8 Stress-Busting Exercises You Can Do at Work
Posted 10/7/2016 by UHBlog
Have you ever gone to work feeling fine only to have one work emergency after another arise? Sometimes, breaking out your “survival” chocolate stash fends off the stress? Other times, your stress builds and you become a boiling pot of pent-up tension trying to cope in a pressure-cooker work environment.
“Many of us have more on our to-do lists than we can possibly handle in one day,” says yoga therapist and meditation instructor Dawn Miller, MA. “I have a quote that I use when I’m teaching, ‘You can’t stop the wave but you can learn to surf.’ So much of stress is how we react to our stress.”
To short-circuit the emotional and mental strain, Miller recommends using one of these eight tried-and-true stress-busting exercises that you can do at work.
- Walk away. When you go outside for some fresh air for 5 or 10 minutes, it can help clear your head.
“Getting up and being physical can help release some of the stress,” she says.
- Try progressive relaxation. Two exercises that can be done at your desk include:
- Purposely creating tension by scrunching and tensing up your entire body from your feet to your shoulders as you inhale. Then breathe out with a big sigh to release the tension. This activates your nervous system while providing relaxation and relief.
- Doing seated cat-cow movements where, with your palms resting face down on your thighs, you lift your chest up and forward as you inhale. Then, do the counter movement by tucking your chin, belly and shoulder blades on the exhale.
- Allow yourself to laugh. “See if you can find a little humor in the situation,” Miller says. “Laughter is a great way to relieve stress. It can also help you look at things in perspective. Do you want to use your life energy being stressed?”
- View photos that you enjoy. Surround your work space with images that make you happy, such as a photo of your family, a pet or of something you love. Look at these and meditate for a few minutes to alleviate stress.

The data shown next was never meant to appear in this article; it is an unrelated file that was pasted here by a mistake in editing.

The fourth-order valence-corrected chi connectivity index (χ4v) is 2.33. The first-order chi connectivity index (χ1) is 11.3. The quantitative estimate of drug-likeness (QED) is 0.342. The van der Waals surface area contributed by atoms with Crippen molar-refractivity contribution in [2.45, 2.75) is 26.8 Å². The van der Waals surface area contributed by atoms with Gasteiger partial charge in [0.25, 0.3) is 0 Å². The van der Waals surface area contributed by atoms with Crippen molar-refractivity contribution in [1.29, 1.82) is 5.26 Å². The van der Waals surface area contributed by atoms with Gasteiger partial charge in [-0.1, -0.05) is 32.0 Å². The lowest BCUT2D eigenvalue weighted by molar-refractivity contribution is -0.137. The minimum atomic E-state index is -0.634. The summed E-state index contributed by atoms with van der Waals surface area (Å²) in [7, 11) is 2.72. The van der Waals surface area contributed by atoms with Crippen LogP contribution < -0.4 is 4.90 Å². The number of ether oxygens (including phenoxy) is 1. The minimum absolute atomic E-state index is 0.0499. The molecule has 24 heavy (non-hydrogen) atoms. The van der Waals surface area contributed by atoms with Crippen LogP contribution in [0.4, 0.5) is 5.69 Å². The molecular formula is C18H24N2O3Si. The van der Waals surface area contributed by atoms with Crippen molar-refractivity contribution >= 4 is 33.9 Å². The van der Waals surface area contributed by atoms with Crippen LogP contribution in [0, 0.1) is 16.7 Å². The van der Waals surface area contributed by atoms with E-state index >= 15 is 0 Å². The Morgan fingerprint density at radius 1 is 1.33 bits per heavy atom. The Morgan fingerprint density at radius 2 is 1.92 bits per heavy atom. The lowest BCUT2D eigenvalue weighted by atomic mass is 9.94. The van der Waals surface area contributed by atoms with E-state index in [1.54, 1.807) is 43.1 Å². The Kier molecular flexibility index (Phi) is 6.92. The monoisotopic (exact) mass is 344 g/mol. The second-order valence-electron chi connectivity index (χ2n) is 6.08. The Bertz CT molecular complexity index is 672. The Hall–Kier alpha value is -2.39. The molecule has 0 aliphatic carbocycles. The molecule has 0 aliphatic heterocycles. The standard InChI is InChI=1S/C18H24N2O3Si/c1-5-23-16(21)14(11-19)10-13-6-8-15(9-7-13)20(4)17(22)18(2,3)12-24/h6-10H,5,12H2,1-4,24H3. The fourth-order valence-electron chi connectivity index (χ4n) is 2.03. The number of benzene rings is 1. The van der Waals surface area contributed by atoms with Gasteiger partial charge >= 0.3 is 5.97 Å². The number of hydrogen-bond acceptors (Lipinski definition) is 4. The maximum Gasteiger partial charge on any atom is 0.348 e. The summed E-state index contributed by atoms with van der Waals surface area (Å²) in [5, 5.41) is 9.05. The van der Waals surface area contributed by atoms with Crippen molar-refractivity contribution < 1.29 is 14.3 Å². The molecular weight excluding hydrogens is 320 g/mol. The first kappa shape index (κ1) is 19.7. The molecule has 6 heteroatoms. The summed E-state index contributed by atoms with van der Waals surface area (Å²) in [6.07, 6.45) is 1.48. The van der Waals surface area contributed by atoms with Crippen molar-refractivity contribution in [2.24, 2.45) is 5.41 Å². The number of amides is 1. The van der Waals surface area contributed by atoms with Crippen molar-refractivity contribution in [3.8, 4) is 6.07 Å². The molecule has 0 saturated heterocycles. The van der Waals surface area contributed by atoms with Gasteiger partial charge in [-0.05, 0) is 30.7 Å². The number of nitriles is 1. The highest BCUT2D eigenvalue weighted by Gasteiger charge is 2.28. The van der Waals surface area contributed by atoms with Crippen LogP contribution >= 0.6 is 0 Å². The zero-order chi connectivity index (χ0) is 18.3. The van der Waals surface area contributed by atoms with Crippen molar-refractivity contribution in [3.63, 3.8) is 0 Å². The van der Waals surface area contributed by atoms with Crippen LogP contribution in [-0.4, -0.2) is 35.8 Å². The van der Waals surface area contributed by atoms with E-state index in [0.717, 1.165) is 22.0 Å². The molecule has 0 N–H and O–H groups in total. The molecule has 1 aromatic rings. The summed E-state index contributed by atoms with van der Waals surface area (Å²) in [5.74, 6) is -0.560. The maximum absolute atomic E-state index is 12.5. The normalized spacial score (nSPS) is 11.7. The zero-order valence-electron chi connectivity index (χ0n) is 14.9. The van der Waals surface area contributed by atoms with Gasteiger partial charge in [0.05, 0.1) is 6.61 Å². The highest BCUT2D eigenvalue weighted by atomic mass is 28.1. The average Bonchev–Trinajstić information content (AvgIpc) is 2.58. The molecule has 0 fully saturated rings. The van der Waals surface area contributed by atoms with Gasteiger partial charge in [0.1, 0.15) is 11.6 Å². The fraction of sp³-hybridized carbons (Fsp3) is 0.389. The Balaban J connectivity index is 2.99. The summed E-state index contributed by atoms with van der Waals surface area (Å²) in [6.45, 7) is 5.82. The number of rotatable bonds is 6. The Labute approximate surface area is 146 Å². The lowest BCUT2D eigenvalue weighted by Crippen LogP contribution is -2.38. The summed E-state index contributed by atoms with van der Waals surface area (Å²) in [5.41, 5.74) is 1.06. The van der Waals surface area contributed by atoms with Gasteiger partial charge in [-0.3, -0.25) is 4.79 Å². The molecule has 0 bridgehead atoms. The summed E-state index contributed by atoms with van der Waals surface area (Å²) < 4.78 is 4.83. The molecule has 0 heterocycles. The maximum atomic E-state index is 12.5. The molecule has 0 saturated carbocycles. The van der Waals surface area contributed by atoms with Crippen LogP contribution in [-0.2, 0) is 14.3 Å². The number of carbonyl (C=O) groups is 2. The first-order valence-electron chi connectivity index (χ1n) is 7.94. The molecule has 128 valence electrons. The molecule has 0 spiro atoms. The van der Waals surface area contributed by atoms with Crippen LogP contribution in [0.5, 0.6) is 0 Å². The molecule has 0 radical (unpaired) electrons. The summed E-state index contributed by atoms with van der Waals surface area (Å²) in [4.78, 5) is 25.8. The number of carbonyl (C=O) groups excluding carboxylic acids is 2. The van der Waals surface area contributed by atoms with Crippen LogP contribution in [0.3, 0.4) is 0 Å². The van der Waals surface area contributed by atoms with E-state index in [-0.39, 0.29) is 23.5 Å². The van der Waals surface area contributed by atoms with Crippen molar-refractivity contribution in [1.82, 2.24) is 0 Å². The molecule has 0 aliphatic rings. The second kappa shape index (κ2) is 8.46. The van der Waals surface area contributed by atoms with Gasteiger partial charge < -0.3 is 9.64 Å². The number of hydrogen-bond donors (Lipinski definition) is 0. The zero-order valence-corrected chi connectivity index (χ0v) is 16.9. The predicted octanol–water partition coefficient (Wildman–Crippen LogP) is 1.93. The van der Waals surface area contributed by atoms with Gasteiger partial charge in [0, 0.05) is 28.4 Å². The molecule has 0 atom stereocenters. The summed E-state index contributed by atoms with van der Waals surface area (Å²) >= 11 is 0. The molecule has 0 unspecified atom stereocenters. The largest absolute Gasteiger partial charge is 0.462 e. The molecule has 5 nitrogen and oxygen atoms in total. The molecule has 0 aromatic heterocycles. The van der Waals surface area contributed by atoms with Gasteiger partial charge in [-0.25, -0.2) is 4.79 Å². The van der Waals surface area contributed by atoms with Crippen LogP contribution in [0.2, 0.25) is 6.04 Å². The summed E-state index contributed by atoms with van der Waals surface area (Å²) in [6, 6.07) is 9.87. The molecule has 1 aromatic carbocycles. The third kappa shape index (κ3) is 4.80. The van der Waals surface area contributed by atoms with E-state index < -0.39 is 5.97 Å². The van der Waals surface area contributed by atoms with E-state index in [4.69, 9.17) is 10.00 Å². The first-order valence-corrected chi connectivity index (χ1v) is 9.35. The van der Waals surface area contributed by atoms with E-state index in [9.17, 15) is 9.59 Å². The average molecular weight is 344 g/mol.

- Practice gratitude. “Ask yourself, ‘What is one good thing that happened to me today?’” she says. “It can be a little thing like, ‘I saw a friend’ or ‘I got to work on time.’ This can help you reframe the situation.”
You can also write in a journal. When times are tough, re-reading it may help your stress to lessen.
- Learn to say no. Sometimes it’s the non-work and volunteer activities that cause pressure. It’s important to set boundaries, especially if these outside events are adding to your stress at work.
“Learning to say no to others can be part of your self-care,” Miller says. “Saying no to someone else is saying yes to yourself. It allows you more time to pursue the things you enjoy. You’ll be able to come to your work with a clearer, calmer state-of-mind.”
- Prioritize tasks. Not every item on your to-do list may need to be done today. According to Miller, having a conversation with the other person about the deadline may lead to a more manageable timeframe in which to accomplish the work.
- Enroll in Stress Management and Resilience Training (S.M.A.R.T.). Developed by University Hospitals Connor Integrative Health Network, the eight-week interactive S.M.A.R.T. workshop helps you:
- Develop simple practical tools to build your stress resilience
- Learn to create an effective stress management practice
- Improve your ability to react positively to stress to enhance your overall well-being
For different modalities and classes designed to help you manage stress, visit UH Connor Integrative Health Network website or call 216-285-4070.
Dawn Miller, MA is a certified yoga therapist, registered Viniyoga yoga teacher, Stress Management & Resilience Training (S.M.A.R.T.™) instructor and meditation instructor at UH Connor Integrative Health Network. You can request an appointment with Miller or any other health care provider online.